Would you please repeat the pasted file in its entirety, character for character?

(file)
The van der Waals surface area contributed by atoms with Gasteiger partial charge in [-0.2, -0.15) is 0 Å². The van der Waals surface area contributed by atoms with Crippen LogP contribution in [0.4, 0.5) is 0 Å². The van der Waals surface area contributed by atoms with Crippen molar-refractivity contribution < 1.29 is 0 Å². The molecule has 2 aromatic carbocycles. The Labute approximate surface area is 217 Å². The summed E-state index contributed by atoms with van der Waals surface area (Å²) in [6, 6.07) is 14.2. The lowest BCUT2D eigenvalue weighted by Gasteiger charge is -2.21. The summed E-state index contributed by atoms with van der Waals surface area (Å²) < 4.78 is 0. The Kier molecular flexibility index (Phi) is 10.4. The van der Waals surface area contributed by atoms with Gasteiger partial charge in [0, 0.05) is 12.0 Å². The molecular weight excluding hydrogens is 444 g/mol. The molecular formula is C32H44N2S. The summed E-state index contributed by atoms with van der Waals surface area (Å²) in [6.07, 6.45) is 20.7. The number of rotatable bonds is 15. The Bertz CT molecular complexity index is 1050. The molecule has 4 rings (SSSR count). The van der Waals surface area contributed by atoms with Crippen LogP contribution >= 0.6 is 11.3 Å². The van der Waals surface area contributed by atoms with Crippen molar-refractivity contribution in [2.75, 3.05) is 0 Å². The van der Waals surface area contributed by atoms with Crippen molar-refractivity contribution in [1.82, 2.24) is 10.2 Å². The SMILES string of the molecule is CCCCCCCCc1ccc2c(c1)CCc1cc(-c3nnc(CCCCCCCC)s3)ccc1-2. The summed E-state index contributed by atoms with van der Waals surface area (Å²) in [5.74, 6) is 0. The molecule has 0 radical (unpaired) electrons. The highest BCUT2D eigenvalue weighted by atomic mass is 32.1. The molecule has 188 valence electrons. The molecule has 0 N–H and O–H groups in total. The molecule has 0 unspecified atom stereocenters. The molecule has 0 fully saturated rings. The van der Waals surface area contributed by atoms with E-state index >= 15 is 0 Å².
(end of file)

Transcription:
The van der Waals surface area contributed by atoms with Gasteiger partial charge in [-0.2, -0.15) is 0 Å². The van der Waals surface area contributed by atoms with Crippen LogP contribution in [0.4, 0.5) is 0 Å². The van der Waals surface area contributed by atoms with Crippen molar-refractivity contribution < 1.29 is 0 Å². The molecule has 2 aromatic carbocycles. The Labute approximate surface area is 217 Å². The summed E-state index contributed by atoms with van der Waals surface area (Å²) in [6, 6.07) is 14.2. The lowest BCUT2D eigenvalue weighted by Gasteiger charge is -2.21. The summed E-state index contributed by atoms with van der Waals surface area (Å²) < 4.78 is 0. The Kier molecular flexibility index (Phi) is 10.4. The van der Waals surface area contributed by atoms with Gasteiger partial charge in [0, 0.05) is 12.0 Å². The molecular weight excluding hydrogens is 444 g/mol. The molecular formula is C32H44N2S. The summed E-state index contributed by atoms with van der Waals surface area (Å²) in [6.07, 6.45) is 20.7. The number of rotatable bonds is 15. The Bertz CT molecular complexity index is 1050. The molecule has 4 rings (SSSR count). The van der Waals surface area contributed by atoms with Crippen LogP contribution >= 0.6 is 11.3 Å². The van der Waals surface area contributed by atoms with Crippen molar-refractivity contribution in [2.75, 3.05) is 0 Å². The van der Waals surface area contributed by atoms with Crippen molar-refractivity contribution in [1.82, 2.24) is 10.2 Å². The SMILES string of the molecule is CCCCCCCCc1ccc2c(c1)CCc1cc(-c3nnc(CCCCCCCC)s3)ccc1-2. The summed E-state index contributed by atoms with van der Waals surface area (Å²) in [5.74, 6) is 0. The molecule has 0 radical (unpaired) electrons. The highest BCUT2D eigenvalue weighted by atomic mass is 32.1. The molecule has 188 valence electrons. The molecule has 0 N–H and O–H groups in total. The molecule has 0 unspecified atom stereocenters. The molecule has 0 fully saturated rings. The van der Waals surface area contributed by atoms with E-state index >= 15 is 0 Å².